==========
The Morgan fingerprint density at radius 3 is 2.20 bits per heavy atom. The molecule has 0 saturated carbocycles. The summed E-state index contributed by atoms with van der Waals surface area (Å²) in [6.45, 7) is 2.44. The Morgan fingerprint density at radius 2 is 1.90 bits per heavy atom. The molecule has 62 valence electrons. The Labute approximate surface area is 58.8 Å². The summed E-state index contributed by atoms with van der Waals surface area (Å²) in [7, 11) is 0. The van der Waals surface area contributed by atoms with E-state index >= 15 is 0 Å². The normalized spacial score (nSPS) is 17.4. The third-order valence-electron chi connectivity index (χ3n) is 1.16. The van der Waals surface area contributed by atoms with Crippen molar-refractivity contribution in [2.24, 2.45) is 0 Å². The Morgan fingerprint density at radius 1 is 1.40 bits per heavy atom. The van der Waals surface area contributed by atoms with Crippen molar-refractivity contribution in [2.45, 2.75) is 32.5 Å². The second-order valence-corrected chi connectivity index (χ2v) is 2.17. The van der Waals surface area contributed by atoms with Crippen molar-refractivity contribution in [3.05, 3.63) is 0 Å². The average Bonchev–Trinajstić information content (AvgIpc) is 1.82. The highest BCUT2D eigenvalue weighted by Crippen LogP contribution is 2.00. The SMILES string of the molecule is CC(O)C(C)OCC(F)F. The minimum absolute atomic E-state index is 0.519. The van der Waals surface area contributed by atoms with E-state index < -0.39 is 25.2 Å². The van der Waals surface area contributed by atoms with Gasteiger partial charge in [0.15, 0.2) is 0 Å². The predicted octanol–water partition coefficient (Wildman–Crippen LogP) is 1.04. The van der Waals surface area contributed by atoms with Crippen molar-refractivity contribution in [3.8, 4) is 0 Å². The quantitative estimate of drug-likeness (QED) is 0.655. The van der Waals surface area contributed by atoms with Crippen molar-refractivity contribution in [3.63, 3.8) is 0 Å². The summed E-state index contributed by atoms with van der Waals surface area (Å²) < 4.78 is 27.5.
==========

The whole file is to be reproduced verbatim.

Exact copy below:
The Morgan fingerprint density at radius 3 is 2.20 bits per heavy atom. The molecule has 0 saturated carbocycles. The summed E-state index contributed by atoms with van der Waals surface area (Å²) in [6.45, 7) is 2.44. The Morgan fingerprint density at radius 2 is 1.90 bits per heavy atom. The molecule has 62 valence electrons. The Labute approximate surface area is 58.8 Å². The summed E-state index contributed by atoms with van der Waals surface area (Å²) in [7, 11) is 0. The van der Waals surface area contributed by atoms with E-state index >= 15 is 0 Å². The normalized spacial score (nSPS) is 17.4. The third-order valence-electron chi connectivity index (χ3n) is 1.16. The van der Waals surface area contributed by atoms with Crippen molar-refractivity contribution in [2.24, 2.45) is 0 Å². The Morgan fingerprint density at radius 1 is 1.40 bits per heavy atom. The van der Waals surface area contributed by atoms with Crippen molar-refractivity contribution in [2.45, 2.75) is 32.5 Å². The second-order valence-corrected chi connectivity index (χ2v) is 2.17. The van der Waals surface area contributed by atoms with Crippen molar-refractivity contribution in [3.05, 3.63) is 0 Å². The average Bonchev–Trinajstić information content (AvgIpc) is 1.82. The highest BCUT2D eigenvalue weighted by Crippen LogP contribution is 2.00. The SMILES string of the molecule is CC(O)C(C)OCC(F)F. The minimum absolute atomic E-state index is 0.519. The van der Waals surface area contributed by atoms with E-state index < -0.39 is 25.2 Å². The van der Waals surface area contributed by atoms with Gasteiger partial charge in [0.15, 0.2) is 0 Å². The predicted octanol–water partition coefficient (Wildman–Crippen LogP) is 1.04. The van der Waals surface area contributed by atoms with Crippen molar-refractivity contribution in [3.8, 4) is 0 Å². The quantitative estimate of drug-likeness (QED) is 0.655. The van der Waals surface area contributed by atoms with Crippen molar-refractivity contribution in [3.63, 3.8) is 0 Å². The summed E-state index contributed by atoms with van der Waals surface area (Å²) < 4.78 is 27.5.